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After a rocky start, stocks barreled higher Tuesday fueled by a surge in techs and a report that showed new home construction unexpectedly jumped in February. Even banks posted strong gains.
In an era that some might call corporate welfare, Cramer discusses who needs to generate their own cash.
Stocks struggled to hold gains Tuesday as investors were encouraged by a report that showed new home construction unexpectedly jumped in February but banks wobbled.
Too many analysts are making too many calls. How on earth is anyone supposed to sort through the multitude of conflicting notes on the banks today?
Widely followed analyst Meredith Whitney has some new insights about the banking sector. What lies ahead?
Stocks struggled at the open Tuesday as investors were encouragd by a report that showed new home construction unexpectedly jumped in February but banks wobbled.
Futures came off their lows for the morning as February housing starts and permits were much stronger than expected.
Futures rebounded Tuesday after a report showed new home construction unexpectedly jumped in February.
Stocks snapped their winning streak Monday after American Express reported that credit-card deliquencies rose in February. Techs were particularly weak amid worries about tech spending.
It was a late-day selloff that was widely anticipated: we went from WILDLY OVERSOLD to MOSTLY OVERBOUGHT, in 6 trading sessions!
The face of Wall Street undoubtedly changed forever last fall, with the Lehman Brothers bankruptcy, the Bank of America acquisition of Merrill Lynch, the government’s unprecedented 79.9% stake in AIG, and the shift of major investment banks (like Goldman Sachs and Morgan Stanley) to become bank holding companies. However, before all those stunning events unfolded in the fall, exactly 1 year ago today, JPMorgan Chase agreed to acquire Bear Stearns for $236 million or $2 per share – signifying the end to one of Wall Street’s most storied franchises.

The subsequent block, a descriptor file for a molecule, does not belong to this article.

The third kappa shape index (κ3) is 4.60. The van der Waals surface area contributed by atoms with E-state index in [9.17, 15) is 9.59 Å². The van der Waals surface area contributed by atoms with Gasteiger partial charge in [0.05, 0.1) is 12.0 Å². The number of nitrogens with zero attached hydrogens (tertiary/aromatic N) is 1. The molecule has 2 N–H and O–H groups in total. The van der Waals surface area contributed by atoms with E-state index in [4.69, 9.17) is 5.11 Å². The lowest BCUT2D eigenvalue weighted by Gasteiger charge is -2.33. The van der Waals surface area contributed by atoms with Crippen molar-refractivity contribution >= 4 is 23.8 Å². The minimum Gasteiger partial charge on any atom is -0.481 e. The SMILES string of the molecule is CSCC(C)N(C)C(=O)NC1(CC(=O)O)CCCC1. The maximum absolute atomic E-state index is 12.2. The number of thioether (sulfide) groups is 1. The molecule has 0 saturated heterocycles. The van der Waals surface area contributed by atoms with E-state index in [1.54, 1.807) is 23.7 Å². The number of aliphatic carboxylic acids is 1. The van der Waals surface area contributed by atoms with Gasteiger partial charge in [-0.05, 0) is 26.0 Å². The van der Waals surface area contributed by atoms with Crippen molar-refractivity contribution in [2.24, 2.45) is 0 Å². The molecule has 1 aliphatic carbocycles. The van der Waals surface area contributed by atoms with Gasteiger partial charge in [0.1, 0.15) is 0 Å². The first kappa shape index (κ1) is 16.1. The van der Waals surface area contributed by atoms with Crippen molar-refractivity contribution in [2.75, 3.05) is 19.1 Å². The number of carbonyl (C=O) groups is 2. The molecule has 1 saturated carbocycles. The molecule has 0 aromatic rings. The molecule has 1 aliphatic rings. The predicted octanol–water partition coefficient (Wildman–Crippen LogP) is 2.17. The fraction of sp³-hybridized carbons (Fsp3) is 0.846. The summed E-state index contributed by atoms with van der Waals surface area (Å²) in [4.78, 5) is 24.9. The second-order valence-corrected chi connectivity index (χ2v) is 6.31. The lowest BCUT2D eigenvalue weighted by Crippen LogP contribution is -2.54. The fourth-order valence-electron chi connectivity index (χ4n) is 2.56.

As of midday Monday, all major indices are on track to close up for the fifth consecutive day. The S&P 500 has climbed over 14% in the past five sessions, while the Dow Jones Industrial Average and NASDAQ Composite are both up about 13%.
US Markets recorded their best week since November, riding four consecutive days of gains, making traders question whether we have found the bottom or if this is merely a bear bounce.
That's the only debate on the Street right now, now that the S&P has rallied 10 percent in a week.
Carter Worth, Market Technician from Oppenhiemer, takes a look at the down-trends and breaks down what it means for the markets.
Stocks rose for the third day straight on Thursday, marking the biggest three-day gain since November. Markets were up across the board, led by Bank of America and General Electric.
In today’s Fast Money Final Call, Matt Nesto spoke with Carter Worth, Chief Market Technician at Oppenheimer Asset Mangement about the current rally and where the market is headed from here.
Here’s what we need to keep stocks moving in the right direction.
Is it time to turn cautiously optimistic that the worst for banks is behind us? Or is that just wishful thinking?
Stocks rose for a second day on Wednesday after JP Morgan Chase said the bank was profitable in January and February, echoing comments by Citigroup a day earlier.